Livewire v3 Has Been Released

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Livewire v3 Has Been Released image

Caleb Porzio just released the official Livewire v3! In his talk at Laracon, he demoed a ton of the new features, some of which we'll cover here, and you can watch the full video:

Rewritten core

The core of Livewire has been totally rewritten from scratch. Rewriting the core was a huge undertaking, but it was necessary to accomplish everything that's included in this release. The new core architecture will also be much easier to maintain for Caleb and the Livewire core contributors.

Alpine utilization

The v3 core now utilizes Alpine to its full potential. Instead of including code for applying DOM updates, adding event listeners, etc., in both Livewire and Alpine, Livewire v3 utilizes Alpine for the heavy lifting. By registering Alpine plugins, Livewire now allows Alpine to do the heavy lifting while still providing the syntactic sugar you've come to love.

This also means Alpine is now included by default with Livewire, so there's no need to load Alpine via a CDN or NPM. It's automatically injected.

In addition, v3 utilizes the Alpine Morph plugin for diffing the DOM and applying updates instead of morphdom. This will lead to fewer DOM-diffing issues and overall better compatibility between Livewire and Alpine.

Improved component nesting

In the past, I considered nesting Livewire components an anti-pattern or something to avoid when possible because of potential performance implications. In v3, that won't be the case!

With reactive props, bundled requests, the new $parent property, and other improvements, v3 is improving component nesting quite a bit. We'll cover some of these improvements in more detail later in this post.

Improved property serialization

v2 tried to intelligently determine what type properties were on the initial render to rehydrate them as the same types on subsequent requests. v2 didn't support deeply nested hydration though. If you had a collection with mixed types, v2 wouldn't cast each collection item back to its original type. v3 is much smarter about this and stores the type of each item so it can cast them back to proper types on subsequent requests.

Bundled requests

In v2, when multiple components on a page were polling or listening for the same event, Livewire would send separate requests for each component every time it needed to talk to the server. v3 is much more efficient and bundles all those updates into one request.

Better defaults

Blade marker injection

DOM diffing is one of the most common issues you could run into with v2. The issue was typically caused by @if and similar Blade directives inserting or removing DOM elements. v3 attempts to circumvent those issues by injecting HTML comments (markers) where those Blade directives start and end. By looking for those markers, Livewire can match up new or removed DOM elements with a marker to place them correctly in the DOM.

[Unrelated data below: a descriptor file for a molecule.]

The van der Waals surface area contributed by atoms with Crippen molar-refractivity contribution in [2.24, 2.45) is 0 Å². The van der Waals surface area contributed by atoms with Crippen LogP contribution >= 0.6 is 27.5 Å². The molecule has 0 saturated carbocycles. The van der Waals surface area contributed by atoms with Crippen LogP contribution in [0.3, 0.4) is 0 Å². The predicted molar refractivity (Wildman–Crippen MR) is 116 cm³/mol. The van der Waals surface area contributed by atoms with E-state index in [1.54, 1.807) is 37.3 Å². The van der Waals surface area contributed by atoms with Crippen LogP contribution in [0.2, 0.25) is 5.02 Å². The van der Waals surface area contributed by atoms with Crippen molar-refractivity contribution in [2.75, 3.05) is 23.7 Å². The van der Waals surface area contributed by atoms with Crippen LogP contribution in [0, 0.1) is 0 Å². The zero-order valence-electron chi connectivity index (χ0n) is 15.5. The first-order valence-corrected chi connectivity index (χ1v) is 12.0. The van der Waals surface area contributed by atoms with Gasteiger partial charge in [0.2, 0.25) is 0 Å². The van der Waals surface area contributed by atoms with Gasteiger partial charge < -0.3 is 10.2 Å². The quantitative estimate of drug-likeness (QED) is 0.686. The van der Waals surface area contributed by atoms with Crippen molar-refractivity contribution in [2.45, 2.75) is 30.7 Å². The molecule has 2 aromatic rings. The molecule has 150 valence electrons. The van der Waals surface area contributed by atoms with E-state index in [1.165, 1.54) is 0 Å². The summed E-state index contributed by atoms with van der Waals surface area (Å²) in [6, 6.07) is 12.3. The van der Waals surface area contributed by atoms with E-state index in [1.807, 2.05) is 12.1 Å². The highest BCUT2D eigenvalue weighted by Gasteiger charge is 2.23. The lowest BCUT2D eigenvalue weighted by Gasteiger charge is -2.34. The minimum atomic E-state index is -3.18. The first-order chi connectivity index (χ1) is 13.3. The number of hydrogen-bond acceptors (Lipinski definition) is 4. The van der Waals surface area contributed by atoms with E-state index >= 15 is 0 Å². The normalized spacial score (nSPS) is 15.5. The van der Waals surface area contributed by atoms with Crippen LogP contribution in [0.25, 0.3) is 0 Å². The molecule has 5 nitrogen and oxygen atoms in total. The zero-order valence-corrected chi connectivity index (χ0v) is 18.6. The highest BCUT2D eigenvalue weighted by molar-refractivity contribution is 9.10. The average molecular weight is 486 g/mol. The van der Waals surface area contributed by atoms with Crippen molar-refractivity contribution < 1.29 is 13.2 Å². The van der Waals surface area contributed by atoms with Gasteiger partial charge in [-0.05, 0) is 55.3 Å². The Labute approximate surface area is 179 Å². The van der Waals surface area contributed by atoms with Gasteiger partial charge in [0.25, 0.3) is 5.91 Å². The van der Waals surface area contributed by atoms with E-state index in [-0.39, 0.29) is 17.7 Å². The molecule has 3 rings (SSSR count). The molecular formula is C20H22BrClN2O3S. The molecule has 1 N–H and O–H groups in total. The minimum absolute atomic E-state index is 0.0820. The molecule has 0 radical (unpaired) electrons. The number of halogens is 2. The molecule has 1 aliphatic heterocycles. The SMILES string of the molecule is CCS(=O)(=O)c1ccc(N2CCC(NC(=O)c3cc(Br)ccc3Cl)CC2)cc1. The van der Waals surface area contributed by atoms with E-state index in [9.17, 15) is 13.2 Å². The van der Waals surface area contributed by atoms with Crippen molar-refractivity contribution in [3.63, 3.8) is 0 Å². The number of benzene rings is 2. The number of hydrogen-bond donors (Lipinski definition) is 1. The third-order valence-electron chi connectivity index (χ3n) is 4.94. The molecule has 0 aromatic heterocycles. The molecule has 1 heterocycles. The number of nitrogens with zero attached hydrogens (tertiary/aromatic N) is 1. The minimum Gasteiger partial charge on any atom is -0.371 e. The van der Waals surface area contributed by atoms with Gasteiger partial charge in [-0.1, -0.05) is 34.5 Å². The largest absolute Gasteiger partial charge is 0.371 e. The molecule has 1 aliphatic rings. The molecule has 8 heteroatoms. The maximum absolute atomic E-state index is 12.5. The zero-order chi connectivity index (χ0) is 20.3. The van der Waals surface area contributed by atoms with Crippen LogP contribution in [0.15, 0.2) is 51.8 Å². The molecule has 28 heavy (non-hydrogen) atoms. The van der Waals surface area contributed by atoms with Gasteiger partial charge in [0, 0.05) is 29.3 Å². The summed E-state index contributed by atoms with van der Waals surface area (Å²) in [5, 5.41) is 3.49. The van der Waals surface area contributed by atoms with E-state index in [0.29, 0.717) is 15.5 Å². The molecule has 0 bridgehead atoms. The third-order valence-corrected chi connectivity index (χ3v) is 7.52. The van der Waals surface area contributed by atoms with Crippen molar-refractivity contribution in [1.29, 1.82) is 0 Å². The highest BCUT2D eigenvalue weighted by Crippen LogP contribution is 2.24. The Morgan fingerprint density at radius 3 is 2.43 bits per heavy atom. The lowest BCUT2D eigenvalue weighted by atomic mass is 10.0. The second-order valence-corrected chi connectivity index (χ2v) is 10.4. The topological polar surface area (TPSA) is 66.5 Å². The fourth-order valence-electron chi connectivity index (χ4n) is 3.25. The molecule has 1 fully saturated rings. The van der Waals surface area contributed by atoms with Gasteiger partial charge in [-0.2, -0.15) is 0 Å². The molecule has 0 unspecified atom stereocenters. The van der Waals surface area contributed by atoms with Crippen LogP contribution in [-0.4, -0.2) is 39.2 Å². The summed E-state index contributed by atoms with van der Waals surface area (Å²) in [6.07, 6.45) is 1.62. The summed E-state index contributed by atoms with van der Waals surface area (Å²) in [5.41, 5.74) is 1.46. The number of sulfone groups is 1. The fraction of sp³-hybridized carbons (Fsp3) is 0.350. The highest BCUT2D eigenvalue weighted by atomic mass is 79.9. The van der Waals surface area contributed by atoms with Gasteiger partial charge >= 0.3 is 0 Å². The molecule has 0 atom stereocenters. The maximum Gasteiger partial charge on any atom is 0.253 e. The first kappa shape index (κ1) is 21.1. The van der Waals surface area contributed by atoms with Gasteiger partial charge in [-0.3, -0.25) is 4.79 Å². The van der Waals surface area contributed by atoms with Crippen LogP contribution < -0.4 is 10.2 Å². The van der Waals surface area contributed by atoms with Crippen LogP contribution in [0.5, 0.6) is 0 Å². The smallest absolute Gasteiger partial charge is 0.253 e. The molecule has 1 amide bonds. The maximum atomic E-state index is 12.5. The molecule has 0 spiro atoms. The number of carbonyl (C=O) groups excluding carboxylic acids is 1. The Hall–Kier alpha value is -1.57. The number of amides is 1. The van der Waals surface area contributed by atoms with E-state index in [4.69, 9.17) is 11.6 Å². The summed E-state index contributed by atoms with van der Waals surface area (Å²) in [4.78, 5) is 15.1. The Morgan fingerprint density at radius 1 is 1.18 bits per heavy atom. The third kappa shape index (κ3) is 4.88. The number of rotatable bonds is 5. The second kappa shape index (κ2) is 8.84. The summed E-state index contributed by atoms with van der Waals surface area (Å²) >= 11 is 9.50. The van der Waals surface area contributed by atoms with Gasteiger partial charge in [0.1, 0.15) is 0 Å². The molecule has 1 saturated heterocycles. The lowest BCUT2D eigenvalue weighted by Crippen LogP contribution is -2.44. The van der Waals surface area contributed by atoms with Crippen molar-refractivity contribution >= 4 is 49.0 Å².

<form wire:submit="save">
{{-- ... --}}
 
<!-- __BLOCK__ -->
@if ($success)
<div>Saved!</div>
@endif
<!-- ENDBLOCK -->
 
<div>
<button>Save</button>
</div>
<div>

wire:model is deferred by default

Originally, Livewire being "live" was a really cool feature, so it was made the default. Upon further thought and observing real-world usage, Caleb realized deferring wire:model requests was the better default. Most apps don't actually need input values to be synced with the server on every keystroke, so v3 flips the default behavior. The previous wire:model.defer functionality is the new default when using wire:model. wire:model.live has been added to replace the old default behavior on inputs that actually need to be "live".

{{-- Now deferred by default --}}
<input wire:model="name">
 
{{-- Syncs with the server on every keystroke --}}
<input wire:model.live="name">

New features

Automatically injected assets

In v3, Livewire automatically injects its styles, scripts, and Alpine. There's no need to add <livewire:styles /> and <livewire:scripts /> or load Alpine in your projects anymore!

New default namespace

By default, v3 uses the App\Livewire namespace (and app/Livewire directory) instead of App\Http\Livewire now. There's a configuration option to keep the old namespace if you prefer that.

Reactive properties